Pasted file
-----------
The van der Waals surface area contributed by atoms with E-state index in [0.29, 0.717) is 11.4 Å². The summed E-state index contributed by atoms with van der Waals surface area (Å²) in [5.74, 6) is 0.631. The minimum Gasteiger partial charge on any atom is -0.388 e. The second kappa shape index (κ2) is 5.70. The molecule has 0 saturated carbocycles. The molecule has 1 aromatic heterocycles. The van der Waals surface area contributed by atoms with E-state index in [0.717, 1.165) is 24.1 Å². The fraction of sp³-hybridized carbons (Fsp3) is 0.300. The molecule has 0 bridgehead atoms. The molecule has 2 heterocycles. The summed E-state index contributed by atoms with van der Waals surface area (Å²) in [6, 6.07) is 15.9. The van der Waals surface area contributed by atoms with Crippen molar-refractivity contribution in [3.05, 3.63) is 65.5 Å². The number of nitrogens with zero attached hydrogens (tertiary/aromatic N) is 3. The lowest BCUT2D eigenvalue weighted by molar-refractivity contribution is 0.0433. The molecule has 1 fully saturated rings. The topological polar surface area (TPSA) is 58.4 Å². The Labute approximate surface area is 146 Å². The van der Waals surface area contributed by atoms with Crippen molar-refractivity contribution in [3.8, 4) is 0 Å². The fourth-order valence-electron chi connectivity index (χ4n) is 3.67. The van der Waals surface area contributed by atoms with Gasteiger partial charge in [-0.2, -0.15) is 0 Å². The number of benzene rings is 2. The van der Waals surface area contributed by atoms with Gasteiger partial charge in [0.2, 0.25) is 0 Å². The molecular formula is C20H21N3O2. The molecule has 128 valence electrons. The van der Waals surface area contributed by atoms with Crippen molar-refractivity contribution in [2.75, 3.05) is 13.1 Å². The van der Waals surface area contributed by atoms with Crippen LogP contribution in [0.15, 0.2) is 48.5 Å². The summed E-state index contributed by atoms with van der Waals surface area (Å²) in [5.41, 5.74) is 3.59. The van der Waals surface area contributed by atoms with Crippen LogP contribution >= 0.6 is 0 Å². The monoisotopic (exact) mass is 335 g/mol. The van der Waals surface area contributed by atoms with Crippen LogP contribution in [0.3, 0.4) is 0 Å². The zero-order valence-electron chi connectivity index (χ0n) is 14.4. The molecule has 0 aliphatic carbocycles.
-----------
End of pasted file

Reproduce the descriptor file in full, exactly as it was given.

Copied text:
The van der Waals surface area contributed by atoms with E-state index in [0.29, 0.717) is 11.4 Å². The summed E-state index contributed by atoms with van der Waals surface area (Å²) in [5.74, 6) is 0.631. The minimum Gasteiger partial charge on any atom is -0.388 e. The second kappa shape index (κ2) is 5.70. The molecule has 0 saturated carbocycles. The molecule has 1 aromatic heterocycles. The van der Waals surface area contributed by atoms with E-state index in [0.717, 1.165) is 24.1 Å². The fraction of sp³-hybridized carbons (Fsp3) is 0.300. The molecule has 0 bridgehead atoms. The molecule has 2 heterocycles. The summed E-state index contributed by atoms with van der Waals surface area (Å²) in [6, 6.07) is 15.9. The van der Waals surface area contributed by atoms with Crippen molar-refractivity contribution in [3.05, 3.63) is 65.5 Å². The number of nitrogens with zero attached hydrogens (tertiary/aromatic N) is 3. The lowest BCUT2D eigenvalue weighted by molar-refractivity contribution is 0.0433. The molecule has 1 fully saturated rings. The topological polar surface area (TPSA) is 58.4 Å². The Labute approximate surface area is 146 Å². The van der Waals surface area contributed by atoms with Crippen molar-refractivity contribution in [3.8, 4) is 0 Å². The fourth-order valence-electron chi connectivity index (χ4n) is 3.67. The van der Waals surface area contributed by atoms with Gasteiger partial charge in [-0.2, -0.15) is 0 Å². The number of benzene rings is 2. The van der Waals surface area contributed by atoms with Gasteiger partial charge in [0.2, 0.25) is 0 Å². The molecular formula is C20H21N3O2. The molecule has 128 valence electrons. The van der Waals surface area contributed by atoms with Crippen molar-refractivity contribution in [2.75, 3.05) is 13.1 Å². The van der Waals surface area contributed by atoms with Crippen LogP contribution in [0.15, 0.2) is 48.5 Å². The summed E-state index contributed by atoms with van der Waals surface area (Å²) in [5.41, 5.74) is 3.59. The van der Waals surface area contributed by atoms with Crippen LogP contribution >= 0.6 is 0 Å². The monoisotopic (exact) mass is 335 g/mol. The van der Waals surface area contributed by atoms with Crippen LogP contribution in [0.3, 0.4) is 0 Å². The zero-order valence-electron chi connectivity index (χ0n) is 14.4. The molecule has 0 aliphatic carbocycles.